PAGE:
Incidence of colorectal cancer increasing in young adults
The incidence of colorectal cancer (CRC) among young adults ages 20-39 years has increased during the past 20-30 years, despite declining rates of CRC for the U.S. population overall. This surprising new finding, an analysis of how CRC incidence varies based on race and gender, and differences in tumor location, for young adults compared to the general population are presented in Journal of Adolescent and Young Adult Oncology (JAYAO).
In the article "Colorectal Cancer Incidence Among Young Adults in California," Kathryn Singh, MPH, MS, Thomas Taylor, PhD, Chuan-Ju Pan, MD, Michael Stamos, MD, and Jason Zell, DO, MPH, University of California, Irvine, analyzed more than 231,500 CRC cases over a 22-year period, including 5,617 cases affecting young adults. CRC is uncommon in people younger than 50 years of age. Among older adults, screening to detect and remove precancerous polyps has largely contributed to declining CRC rates for the U.S. population as a whole.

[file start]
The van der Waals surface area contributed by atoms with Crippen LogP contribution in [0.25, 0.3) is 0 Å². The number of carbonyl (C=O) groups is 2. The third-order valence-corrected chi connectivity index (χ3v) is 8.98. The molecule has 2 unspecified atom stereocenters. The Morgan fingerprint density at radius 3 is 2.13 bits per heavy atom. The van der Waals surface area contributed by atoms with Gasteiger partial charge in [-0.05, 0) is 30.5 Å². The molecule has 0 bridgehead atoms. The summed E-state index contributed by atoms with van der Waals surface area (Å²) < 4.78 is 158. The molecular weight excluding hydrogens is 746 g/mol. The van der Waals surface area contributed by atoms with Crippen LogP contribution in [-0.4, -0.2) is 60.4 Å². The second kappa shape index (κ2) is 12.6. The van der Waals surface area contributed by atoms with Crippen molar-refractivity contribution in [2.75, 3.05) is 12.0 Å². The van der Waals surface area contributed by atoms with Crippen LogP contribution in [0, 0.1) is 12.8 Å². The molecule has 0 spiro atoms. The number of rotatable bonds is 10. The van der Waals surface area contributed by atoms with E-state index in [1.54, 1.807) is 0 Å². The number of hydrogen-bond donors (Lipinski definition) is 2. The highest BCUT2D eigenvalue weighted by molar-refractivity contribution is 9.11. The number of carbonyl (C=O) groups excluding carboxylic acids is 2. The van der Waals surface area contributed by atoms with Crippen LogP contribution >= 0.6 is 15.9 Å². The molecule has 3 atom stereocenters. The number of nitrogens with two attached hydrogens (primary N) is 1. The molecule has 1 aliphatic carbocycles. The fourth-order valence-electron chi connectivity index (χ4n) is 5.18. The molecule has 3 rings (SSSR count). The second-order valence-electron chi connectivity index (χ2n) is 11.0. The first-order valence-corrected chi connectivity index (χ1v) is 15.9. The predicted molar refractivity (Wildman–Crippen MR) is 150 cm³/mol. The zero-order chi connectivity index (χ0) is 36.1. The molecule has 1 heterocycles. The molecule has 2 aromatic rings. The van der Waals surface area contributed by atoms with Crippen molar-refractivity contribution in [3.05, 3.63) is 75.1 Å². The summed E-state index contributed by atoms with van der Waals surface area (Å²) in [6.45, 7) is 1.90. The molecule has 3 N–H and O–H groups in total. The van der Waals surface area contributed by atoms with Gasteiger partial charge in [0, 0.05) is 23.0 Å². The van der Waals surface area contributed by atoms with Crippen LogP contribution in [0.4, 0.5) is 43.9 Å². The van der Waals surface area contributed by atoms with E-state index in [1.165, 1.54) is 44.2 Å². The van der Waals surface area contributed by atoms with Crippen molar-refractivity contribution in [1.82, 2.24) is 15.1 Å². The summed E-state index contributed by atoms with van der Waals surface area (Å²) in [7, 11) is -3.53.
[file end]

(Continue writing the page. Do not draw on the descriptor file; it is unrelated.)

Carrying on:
Across the study period, however, the authors found significant increases in CRC incidence among the 20-29 year and 30-39 year age groups. The data also showed greater CRC risk for certain racial groups, and differences in tumor location and stage at diagnosis for young adults compared to individuals 50 years of age and older.